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WIZO Impact

Shani’s Savta Annie

August 29, 2018
Shani’s Savta Annie

Shani (not her real name) was sound asleep and safe in her crib, oblivious to the fact that her doting parents had just been pronounced dead at the scene of a devastating car accident. Shani was just five months old, a first and much-loved grandchild to the proud maternal grandparents who, while they were babysitting for her, received the tragic news that their gorgeous grand-daughter had now become an orphan.

Shani, a happy, contented baby who had a big smile for everyone, had just started to attend the local WIZO Day Care Center, the same day care center that her mother and aunt had attended when they were small. It had always been a source of pride for Savta (grandma) Annie, herself a WIZO Israel Chavera who volunteered there. She explained, “The WIZO Day Care Center takes me back to the good old days, and it keeps me young to be around the little ones – and having my own grandchild there is just an extra bonus!”

The funeral and the week of the Shiva was a blur through tear-filled eyes for Shani’s savta and the family. The house was full of mourners and visitors. The parents and family of their dear late son-in-law, a new immigrant from America, had flown in from New York. Every morning, the director of the WIZO Day Care Center, Sigalit, came specially to pick up Shani and take her to the nursery, and Sigalit would bring her back home in the afternoon and stay with the family to help with the baby chores well into the night.

How could I not do this?” Sigalit asked. “Savta Annie is, to me, part of the family – and Shani is one of our WIZO babies. Our work does not stop at the gates of the WIZO Day Care Center. It embraces the entire family and extends to their homes."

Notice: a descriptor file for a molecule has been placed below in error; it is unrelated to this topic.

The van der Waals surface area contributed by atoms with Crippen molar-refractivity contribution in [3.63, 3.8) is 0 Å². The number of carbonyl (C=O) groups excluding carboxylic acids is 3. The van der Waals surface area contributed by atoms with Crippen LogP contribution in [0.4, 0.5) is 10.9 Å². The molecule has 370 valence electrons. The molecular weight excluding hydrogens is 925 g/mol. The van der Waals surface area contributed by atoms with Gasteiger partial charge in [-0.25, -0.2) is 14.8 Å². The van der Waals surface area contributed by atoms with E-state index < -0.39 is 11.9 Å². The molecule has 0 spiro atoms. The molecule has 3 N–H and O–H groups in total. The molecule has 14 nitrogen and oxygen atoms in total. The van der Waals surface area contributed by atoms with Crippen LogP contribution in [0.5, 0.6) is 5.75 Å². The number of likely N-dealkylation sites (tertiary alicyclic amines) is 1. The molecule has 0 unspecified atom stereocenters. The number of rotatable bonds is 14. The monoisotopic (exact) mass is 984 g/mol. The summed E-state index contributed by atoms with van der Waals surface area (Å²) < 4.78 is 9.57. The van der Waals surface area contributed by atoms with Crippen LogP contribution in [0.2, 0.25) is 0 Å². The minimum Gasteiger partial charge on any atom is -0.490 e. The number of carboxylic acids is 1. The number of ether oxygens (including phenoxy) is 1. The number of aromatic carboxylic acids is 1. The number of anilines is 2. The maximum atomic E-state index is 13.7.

Sigalit went on to explain how the staff at the day care center and many of the parents had rallied around her when her own son had been killed in active service in the IDF some years ago. 

“In Israel, we do for each other. We are all one community. It is this that defines us, not wars and conflict,” she said.

Sigalit was also very instrumental in advising the procedures required for Shani’s grandparents to file for the adoption of their precious granddaughter and every step of the way, she held the hand of Savta Annie. Now, Savta Annie is back volunteering at the WIZO Day Care Center, and Shani thrives in the embrace of her
loving grandparents who have now legally adopted her.

No, of course, she does not remember her parents, our beautiful children, but when she is older I will tell her how lovely they were, how much they loved her and how much we loved them,” Savta Annie explained, a tear glistening in her eye. “But for now, we just enjoy her and give her that piece of our hearts that was once broken. Through Shani, our beloved daughter and her husband ,Josh, of blessed memory, live on.”

Shani has just started to walk. She toddles around clutching her teddy bear. Her grandfather follows her, his outstretched hand hovers over her head to protect her from banging into the furniture. “She certainly keeps me on my toes. In fact, she keeps us both young!” he said. 

Their youngest daughter, Shani’s aunt, comes in with Savta Annie. They had been for a fitting for her dress for her wedding next month. She sweeps Shani up in a big bear hug. “Who’s going to be my best and most beautiful bridesmaid?” she asks.

Savta Annie is in no doubt that her experience of many years’ volunteerism at the WIZO Day Care Center, and the support of Sigalit and her team have given her not only the strength to cope with such a tragedy of losing her daughter but also the vitality and energy to bring up baby Shani.

(Names changed to preserve anonymity) 

(Photo for illustration purposes only)